One school of thought is to program repertoire that is easily within the technical capabilities of the ensemble, with a plan to focus more meaningfully on ensemble-building, musicianship, intonation, and performance practice. This philosophy also opens the door to more advanced students in the ensemble looking down on the repertoire and students, perhaps, claiming they are "bored" with the repertoire. That being said, I am always ready to challenge those students with advanced musical ideas and concepts.
Another would be to program music above the heads of the students from a technical perspective with the thought that the students will be challenged throughout the rehearsal process, and thus, motivated to practice and improve as musicians. The pitfall here is the rehearsal process can be overwhelmed with the act of "chasing notes." The conductor may never get to the heart of the music-making process and ensemble building so many of us truly enjoy and value. Another possible by-product is a less than satisfying performance.
Those of us who have lived in the Music Performance Adjudication culture understand over-programming is the kiss of death from a grading standpoint. We have learned it is always a wise decision to go with repertoire that is a little easier so that the judges will hear rock solid intonation, exceptional technique, and well-shaped phrases. A "superior" rating on a grade III program is more impressive than an "excellent" rating on a grade IV.
I have been known to utter the phrase, "Hard isn't necessarily good. Good is always good." to my students over the years. I think many students (and teachers) fall into the trap of thinking performing a hard piece of music is a worthy goal. I would submit that simply performing a piece, if the quality is not there, is not a very lofty goal. As a conductor, I am much more interested in the musical impact a piece has on the audience. I am convinced that audiences are rarely impressed with the difficulty of a piece, particularly if it is not performed in a aesthetically satisfying way.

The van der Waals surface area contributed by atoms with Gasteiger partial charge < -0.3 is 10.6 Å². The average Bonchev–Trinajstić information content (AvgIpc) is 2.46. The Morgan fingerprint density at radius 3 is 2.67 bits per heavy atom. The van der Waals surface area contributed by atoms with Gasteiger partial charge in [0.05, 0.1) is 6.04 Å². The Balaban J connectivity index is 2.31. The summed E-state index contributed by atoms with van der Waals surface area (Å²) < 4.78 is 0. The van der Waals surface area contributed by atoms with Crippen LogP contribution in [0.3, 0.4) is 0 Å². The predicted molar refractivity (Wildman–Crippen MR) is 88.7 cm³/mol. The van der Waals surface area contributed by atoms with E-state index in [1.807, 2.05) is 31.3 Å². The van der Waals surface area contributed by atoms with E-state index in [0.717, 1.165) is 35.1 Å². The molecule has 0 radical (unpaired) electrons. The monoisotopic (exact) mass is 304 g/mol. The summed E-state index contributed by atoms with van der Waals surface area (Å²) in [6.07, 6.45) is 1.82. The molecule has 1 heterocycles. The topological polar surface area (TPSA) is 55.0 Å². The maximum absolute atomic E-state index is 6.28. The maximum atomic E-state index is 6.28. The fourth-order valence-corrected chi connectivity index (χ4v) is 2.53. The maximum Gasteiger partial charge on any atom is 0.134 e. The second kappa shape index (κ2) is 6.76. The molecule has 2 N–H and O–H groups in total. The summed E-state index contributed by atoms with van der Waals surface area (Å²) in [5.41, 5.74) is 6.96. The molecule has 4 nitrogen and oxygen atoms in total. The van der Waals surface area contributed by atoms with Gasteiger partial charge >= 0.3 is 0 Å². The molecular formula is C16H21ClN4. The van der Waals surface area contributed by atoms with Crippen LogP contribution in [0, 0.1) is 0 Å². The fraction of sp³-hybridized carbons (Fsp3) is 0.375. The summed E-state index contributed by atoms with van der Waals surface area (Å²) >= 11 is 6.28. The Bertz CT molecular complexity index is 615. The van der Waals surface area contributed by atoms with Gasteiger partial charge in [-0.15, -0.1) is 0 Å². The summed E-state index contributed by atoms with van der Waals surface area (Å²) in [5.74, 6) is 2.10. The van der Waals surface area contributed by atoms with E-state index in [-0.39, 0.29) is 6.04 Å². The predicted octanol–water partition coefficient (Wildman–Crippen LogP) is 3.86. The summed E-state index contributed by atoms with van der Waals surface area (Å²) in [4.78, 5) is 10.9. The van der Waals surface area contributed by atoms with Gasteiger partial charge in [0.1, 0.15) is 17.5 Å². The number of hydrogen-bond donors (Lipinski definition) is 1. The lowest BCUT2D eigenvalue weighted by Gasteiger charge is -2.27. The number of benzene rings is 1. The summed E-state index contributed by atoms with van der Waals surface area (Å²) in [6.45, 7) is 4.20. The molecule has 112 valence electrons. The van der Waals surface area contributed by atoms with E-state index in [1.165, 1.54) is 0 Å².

So, at this point in this essay, you are probably thinking, "Well, I know where he sits between programming harder music verses easier music for his ensembles." And, in truth, you would be correct for the most part, But, in recent days, I have been rethinking the degree to which I hold that belief. Last summer, I had a wonderful conversation with a colleague who teaches applied violin at a major university. She expressed some concern that another conductor/colleague had programmed music that was too easy for the ensemble they were conducting and that those students weren't being properly technically challenged for the amount of rehearsal time they were given. She told me stories of her childhood at summer camps where she played music which was way over her head from a technical perspective and it motivated her to work even harder to learn the notes and rhythms, eventually propelling her to Julliard, and a successful career as a violinist. I must admit, her stories reminded me of similar experiences I had as a student. I participated in the Indiana University of Pennsylvania Orchestra beginning at age 15 and I know that many of the pieces I participated in were way above my technical capabilities, especially in the early years. We certainly grow with these challenges.